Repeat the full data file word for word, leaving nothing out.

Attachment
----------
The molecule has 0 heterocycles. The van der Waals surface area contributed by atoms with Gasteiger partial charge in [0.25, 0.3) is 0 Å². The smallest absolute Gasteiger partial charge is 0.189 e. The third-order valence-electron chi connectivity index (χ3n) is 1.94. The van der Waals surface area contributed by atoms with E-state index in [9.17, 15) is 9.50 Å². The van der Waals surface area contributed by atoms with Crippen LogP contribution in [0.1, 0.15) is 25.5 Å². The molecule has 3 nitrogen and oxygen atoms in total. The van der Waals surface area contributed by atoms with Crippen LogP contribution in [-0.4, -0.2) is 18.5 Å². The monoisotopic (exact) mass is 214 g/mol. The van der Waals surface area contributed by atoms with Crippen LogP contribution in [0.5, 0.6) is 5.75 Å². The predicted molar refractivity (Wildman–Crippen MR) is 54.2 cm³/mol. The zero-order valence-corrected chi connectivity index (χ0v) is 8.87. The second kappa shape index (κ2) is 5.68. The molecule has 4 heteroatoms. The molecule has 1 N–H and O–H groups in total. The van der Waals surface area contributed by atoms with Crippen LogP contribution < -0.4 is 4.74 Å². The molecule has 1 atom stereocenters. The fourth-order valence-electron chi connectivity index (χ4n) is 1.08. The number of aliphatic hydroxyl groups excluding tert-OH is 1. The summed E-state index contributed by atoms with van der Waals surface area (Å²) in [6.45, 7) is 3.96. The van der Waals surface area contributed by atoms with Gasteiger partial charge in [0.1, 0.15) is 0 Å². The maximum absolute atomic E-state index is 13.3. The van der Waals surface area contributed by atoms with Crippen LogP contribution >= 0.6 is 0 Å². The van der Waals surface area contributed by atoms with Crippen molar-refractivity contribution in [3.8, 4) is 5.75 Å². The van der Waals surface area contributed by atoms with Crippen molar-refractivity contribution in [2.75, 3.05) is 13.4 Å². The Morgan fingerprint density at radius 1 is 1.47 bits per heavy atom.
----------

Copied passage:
The molecule has 0 heterocycles. The van der Waals surface area contributed by atoms with Gasteiger partial charge in [0.25, 0.3) is 0 Å². The smallest absolute Gasteiger partial charge is 0.189 e. The third-order valence-electron chi connectivity index (χ3n) is 1.94. The van der Waals surface area contributed by atoms with E-state index in [9.17, 15) is 9.50 Å². The van der Waals surface area contributed by atoms with Crippen LogP contribution in [0.1, 0.15) is 25.5 Å². The molecule has 3 nitrogen and oxygen atoms in total. The van der Waals surface area contributed by atoms with Crippen LogP contribution in [-0.4, -0.2) is 18.5 Å². The monoisotopic (exact) mass is 214 g/mol. The van der Waals surface area contributed by atoms with Crippen LogP contribution in [0.5, 0.6) is 5.75 Å². The predicted molar refractivity (Wildman–Crippen MR) is 54.2 cm³/mol. The zero-order valence-corrected chi connectivity index (χ0v) is 8.87. The second kappa shape index (κ2) is 5.68. The molecule has 4 heteroatoms. The molecule has 1 N–H and O–H groups in total. The van der Waals surface area contributed by atoms with Crippen LogP contribution < -0.4 is 4.74 Å². The molecule has 1 atom stereocenters. The fourth-order valence-electron chi connectivity index (χ4n) is 1.08. The number of aliphatic hydroxyl groups excluding tert-OH is 1. The summed E-state index contributed by atoms with van der Waals surface area (Å²) in [6.45, 7) is 3.96. The van der Waals surface area contributed by atoms with Gasteiger partial charge in [0.1, 0.15) is 0 Å². The maximum absolute atomic E-state index is 13.3. The van der Waals surface area contributed by atoms with Crippen LogP contribution >= 0.6 is 0 Å². The van der Waals surface area contributed by atoms with Crippen molar-refractivity contribution in [3.8, 4) is 5.75 Å². The van der Waals surface area contributed by atoms with Crippen molar-refractivity contribution in [2.75, 3.05) is 13.4 Å². The Morgan fingerprint density at radius 1 is 1.47 bits per heavy atom.